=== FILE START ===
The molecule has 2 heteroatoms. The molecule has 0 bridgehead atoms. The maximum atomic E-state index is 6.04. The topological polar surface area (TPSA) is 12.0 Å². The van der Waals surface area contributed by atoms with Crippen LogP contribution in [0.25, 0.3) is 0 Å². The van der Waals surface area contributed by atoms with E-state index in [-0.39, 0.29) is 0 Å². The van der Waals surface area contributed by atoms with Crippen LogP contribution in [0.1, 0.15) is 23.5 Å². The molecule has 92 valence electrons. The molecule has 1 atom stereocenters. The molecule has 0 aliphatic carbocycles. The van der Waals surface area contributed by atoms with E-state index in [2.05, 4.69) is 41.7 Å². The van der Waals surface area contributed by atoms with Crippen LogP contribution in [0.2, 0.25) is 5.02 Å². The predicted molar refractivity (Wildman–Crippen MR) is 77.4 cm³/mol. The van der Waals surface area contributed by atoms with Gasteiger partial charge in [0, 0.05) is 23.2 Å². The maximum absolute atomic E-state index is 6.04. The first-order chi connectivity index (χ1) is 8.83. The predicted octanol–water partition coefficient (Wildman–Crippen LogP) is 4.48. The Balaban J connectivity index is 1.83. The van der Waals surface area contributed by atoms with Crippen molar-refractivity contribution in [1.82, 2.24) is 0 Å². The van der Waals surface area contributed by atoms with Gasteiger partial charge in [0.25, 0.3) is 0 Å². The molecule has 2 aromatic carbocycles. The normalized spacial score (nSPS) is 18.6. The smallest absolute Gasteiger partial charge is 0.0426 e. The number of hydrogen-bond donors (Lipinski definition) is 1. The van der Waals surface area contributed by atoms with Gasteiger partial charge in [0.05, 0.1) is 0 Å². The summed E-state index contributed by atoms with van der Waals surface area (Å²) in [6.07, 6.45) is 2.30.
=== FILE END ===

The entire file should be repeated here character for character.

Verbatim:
The molecule has 2 heteroatoms. The molecule has 0 bridgehead atoms. The maximum atomic E-state index is 6.04. The topological polar surface area (TPSA) is 12.0 Å². The van der Waals surface area contributed by atoms with Crippen LogP contribution in [0.25, 0.3) is 0 Å². The van der Waals surface area contributed by atoms with E-state index in [-0.39, 0.29) is 0 Å². The van der Waals surface area contributed by atoms with Crippen LogP contribution in [0.1, 0.15) is 23.5 Å². The molecule has 92 valence electrons. The molecule has 1 atom stereocenters. The molecule has 0 aliphatic carbocycles. The van der Waals surface area contributed by atoms with E-state index in [2.05, 4.69) is 41.7 Å². The van der Waals surface area contributed by atoms with Crippen LogP contribution in [0.2, 0.25) is 5.02 Å². The predicted molar refractivity (Wildman–Crippen MR) is 77.4 cm³/mol. The van der Waals surface area contributed by atoms with Gasteiger partial charge in [0, 0.05) is 23.2 Å². The maximum absolute atomic E-state index is 6.04. The first-order chi connectivity index (χ1) is 8.83. The predicted octanol–water partition coefficient (Wildman–Crippen LogP) is 4.48. The Balaban J connectivity index is 1.83. The van der Waals surface area contributed by atoms with Crippen molar-refractivity contribution in [1.82, 2.24) is 0 Å². The van der Waals surface area contributed by atoms with Gasteiger partial charge in [0.25, 0.3) is 0 Å². The molecule has 2 aromatic carbocycles. The normalized spacial score (nSPS) is 18.6. The smallest absolute Gasteiger partial charge is 0.0426 e. The number of hydrogen-bond donors (Lipinski definition) is 1. The van der Waals surface area contributed by atoms with Gasteiger partial charge in [0.05, 0.1) is 0 Å². The summed E-state index contributed by atoms with van der Waals surface area (Å²) in [6.07, 6.45) is 2.30.